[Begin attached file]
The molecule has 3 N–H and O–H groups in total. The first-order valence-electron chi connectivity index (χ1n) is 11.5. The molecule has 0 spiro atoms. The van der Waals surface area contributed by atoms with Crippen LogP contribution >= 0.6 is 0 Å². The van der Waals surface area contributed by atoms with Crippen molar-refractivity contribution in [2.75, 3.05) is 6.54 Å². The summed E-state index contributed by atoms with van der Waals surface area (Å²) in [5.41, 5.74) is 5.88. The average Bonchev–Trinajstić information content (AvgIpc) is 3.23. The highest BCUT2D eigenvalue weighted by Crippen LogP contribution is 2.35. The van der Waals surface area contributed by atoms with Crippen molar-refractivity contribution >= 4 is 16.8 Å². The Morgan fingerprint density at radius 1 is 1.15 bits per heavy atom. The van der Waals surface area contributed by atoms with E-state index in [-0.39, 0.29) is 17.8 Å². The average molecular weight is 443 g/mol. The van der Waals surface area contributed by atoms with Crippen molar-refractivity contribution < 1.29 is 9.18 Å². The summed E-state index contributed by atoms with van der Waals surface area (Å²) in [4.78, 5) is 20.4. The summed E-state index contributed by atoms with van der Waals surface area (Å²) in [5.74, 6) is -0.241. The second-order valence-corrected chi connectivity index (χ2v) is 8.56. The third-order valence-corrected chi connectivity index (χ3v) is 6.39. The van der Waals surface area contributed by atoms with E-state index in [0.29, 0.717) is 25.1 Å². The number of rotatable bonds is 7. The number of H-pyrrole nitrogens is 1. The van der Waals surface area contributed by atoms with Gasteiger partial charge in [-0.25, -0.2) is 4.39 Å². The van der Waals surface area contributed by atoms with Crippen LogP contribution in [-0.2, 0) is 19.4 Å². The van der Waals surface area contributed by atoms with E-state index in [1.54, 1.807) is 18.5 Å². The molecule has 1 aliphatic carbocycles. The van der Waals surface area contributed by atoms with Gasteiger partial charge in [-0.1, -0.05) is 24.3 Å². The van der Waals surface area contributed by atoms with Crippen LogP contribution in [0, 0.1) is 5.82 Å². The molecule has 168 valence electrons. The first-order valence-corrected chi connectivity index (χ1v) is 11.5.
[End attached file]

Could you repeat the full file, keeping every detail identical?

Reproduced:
The molecule has 3 N–H and O–H groups in total. The first-order valence-electron chi connectivity index (χ1n) is 11.5. The molecule has 0 spiro atoms. The van der Waals surface area contributed by atoms with Crippen LogP contribution >= 0.6 is 0 Å². The van der Waals surface area contributed by atoms with Crippen molar-refractivity contribution in [2.75, 3.05) is 6.54 Å². The summed E-state index contributed by atoms with van der Waals surface area (Å²) in [5.41, 5.74) is 5.88. The average Bonchev–Trinajstić information content (AvgIpc) is 3.23. The highest BCUT2D eigenvalue weighted by Crippen LogP contribution is 2.35. The van der Waals surface area contributed by atoms with Crippen molar-refractivity contribution >= 4 is 16.8 Å². The Morgan fingerprint density at radius 1 is 1.15 bits per heavy atom. The van der Waals surface area contributed by atoms with E-state index in [-0.39, 0.29) is 17.8 Å². The average molecular weight is 443 g/mol. The van der Waals surface area contributed by atoms with Crippen molar-refractivity contribution < 1.29 is 9.18 Å². The summed E-state index contributed by atoms with van der Waals surface area (Å²) in [4.78, 5) is 20.4. The summed E-state index contributed by atoms with van der Waals surface area (Å²) in [5.74, 6) is -0.241. The second-order valence-corrected chi connectivity index (χ2v) is 8.56. The third-order valence-corrected chi connectivity index (χ3v) is 6.39. The van der Waals surface area contributed by atoms with E-state index in [0.29, 0.717) is 25.1 Å². The number of rotatable bonds is 7. The number of H-pyrrole nitrogens is 1. The van der Waals surface area contributed by atoms with Gasteiger partial charge in [-0.25, -0.2) is 4.39 Å². The van der Waals surface area contributed by atoms with Crippen LogP contribution in [-0.2, 0) is 19.4 Å². The van der Waals surface area contributed by atoms with E-state index in [1.54, 1.807) is 18.5 Å². The molecule has 1 aliphatic carbocycles. The van der Waals surface area contributed by atoms with Gasteiger partial charge in [-0.1, -0.05) is 24.3 Å². The van der Waals surface area contributed by atoms with Crippen LogP contribution in [0, 0.1) is 5.82 Å². The molecule has 168 valence electrons. The first-order valence-corrected chi connectivity index (χ1v) is 11.5.